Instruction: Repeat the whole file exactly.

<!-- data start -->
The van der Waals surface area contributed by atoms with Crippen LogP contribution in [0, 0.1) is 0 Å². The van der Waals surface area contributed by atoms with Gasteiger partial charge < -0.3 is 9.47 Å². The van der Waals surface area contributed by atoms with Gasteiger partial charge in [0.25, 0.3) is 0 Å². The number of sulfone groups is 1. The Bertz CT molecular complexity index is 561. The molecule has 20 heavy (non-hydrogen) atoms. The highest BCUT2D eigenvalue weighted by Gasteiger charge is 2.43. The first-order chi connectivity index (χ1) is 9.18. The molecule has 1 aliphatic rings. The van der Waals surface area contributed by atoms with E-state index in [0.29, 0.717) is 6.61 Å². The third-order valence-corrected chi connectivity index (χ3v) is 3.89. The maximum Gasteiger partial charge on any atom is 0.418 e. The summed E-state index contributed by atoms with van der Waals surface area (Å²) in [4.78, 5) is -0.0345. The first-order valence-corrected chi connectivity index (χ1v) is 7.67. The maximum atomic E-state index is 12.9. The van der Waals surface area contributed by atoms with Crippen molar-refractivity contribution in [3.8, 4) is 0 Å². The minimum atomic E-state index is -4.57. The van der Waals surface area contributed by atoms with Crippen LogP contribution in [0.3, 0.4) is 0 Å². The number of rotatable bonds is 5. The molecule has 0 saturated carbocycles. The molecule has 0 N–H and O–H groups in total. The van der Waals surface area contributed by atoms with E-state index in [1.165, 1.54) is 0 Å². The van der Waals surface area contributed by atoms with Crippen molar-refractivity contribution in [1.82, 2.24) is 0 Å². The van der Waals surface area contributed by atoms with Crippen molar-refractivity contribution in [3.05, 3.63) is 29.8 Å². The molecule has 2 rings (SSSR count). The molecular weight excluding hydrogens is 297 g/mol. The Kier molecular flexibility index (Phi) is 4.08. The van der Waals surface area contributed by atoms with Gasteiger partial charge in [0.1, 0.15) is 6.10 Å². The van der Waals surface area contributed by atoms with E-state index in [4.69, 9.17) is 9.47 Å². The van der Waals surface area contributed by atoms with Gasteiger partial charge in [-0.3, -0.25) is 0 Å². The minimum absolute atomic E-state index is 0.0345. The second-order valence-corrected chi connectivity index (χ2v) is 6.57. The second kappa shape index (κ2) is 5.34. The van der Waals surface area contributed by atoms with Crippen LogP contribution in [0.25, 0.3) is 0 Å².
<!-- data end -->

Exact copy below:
The van der Waals surface area contributed by atoms with Crippen LogP contribution in [0, 0.1) is 0 Å². The van der Waals surface area contributed by atoms with Gasteiger partial charge < -0.3 is 9.47 Å². The van der Waals surface area contributed by atoms with Gasteiger partial charge in [0.25, 0.3) is 0 Å². The number of sulfone groups is 1. The Bertz CT molecular complexity index is 561. The molecule has 20 heavy (non-hydrogen) atoms. The highest BCUT2D eigenvalue weighted by Gasteiger charge is 2.43. The first-order chi connectivity index (χ1) is 9.18. The molecule has 1 aliphatic rings. The van der Waals surface area contributed by atoms with E-state index in [0.29, 0.717) is 6.61 Å². The third-order valence-corrected chi connectivity index (χ3v) is 3.89. The maximum Gasteiger partial charge on any atom is 0.418 e. The summed E-state index contributed by atoms with van der Waals surface area (Å²) in [4.78, 5) is -0.0345. The first-order valence-corrected chi connectivity index (χ1v) is 7.67. The maximum atomic E-state index is 12.9. The van der Waals surface area contributed by atoms with Crippen molar-refractivity contribution in [3.8, 4) is 0 Å². The minimum atomic E-state index is -4.57. The van der Waals surface area contributed by atoms with Crippen LogP contribution in [0.3, 0.4) is 0 Å². The number of rotatable bonds is 5. The molecule has 0 saturated carbocycles. The molecule has 0 N–H and O–H groups in total. The van der Waals surface area contributed by atoms with E-state index in [1.165, 1.54) is 0 Å². The van der Waals surface area contributed by atoms with Crippen molar-refractivity contribution in [1.82, 2.24) is 0 Å². The van der Waals surface area contributed by atoms with Crippen molar-refractivity contribution in [3.05, 3.63) is 29.8 Å². The molecule has 2 rings (SSSR count). The molecular weight excluding hydrogens is 297 g/mol. The Kier molecular flexibility index (Phi) is 4.08. The van der Waals surface area contributed by atoms with Gasteiger partial charge in [0.1, 0.15) is 6.10 Å². The van der Waals surface area contributed by atoms with E-state index in [4.69, 9.17) is 9.47 Å². The van der Waals surface area contributed by atoms with Gasteiger partial charge in [-0.3, -0.25) is 0 Å². The minimum absolute atomic E-state index is 0.0345. The second-order valence-corrected chi connectivity index (χ2v) is 6.57. The second kappa shape index (κ2) is 5.34. The van der Waals surface area contributed by atoms with Crippen LogP contribution in [0.25, 0.3) is 0 Å².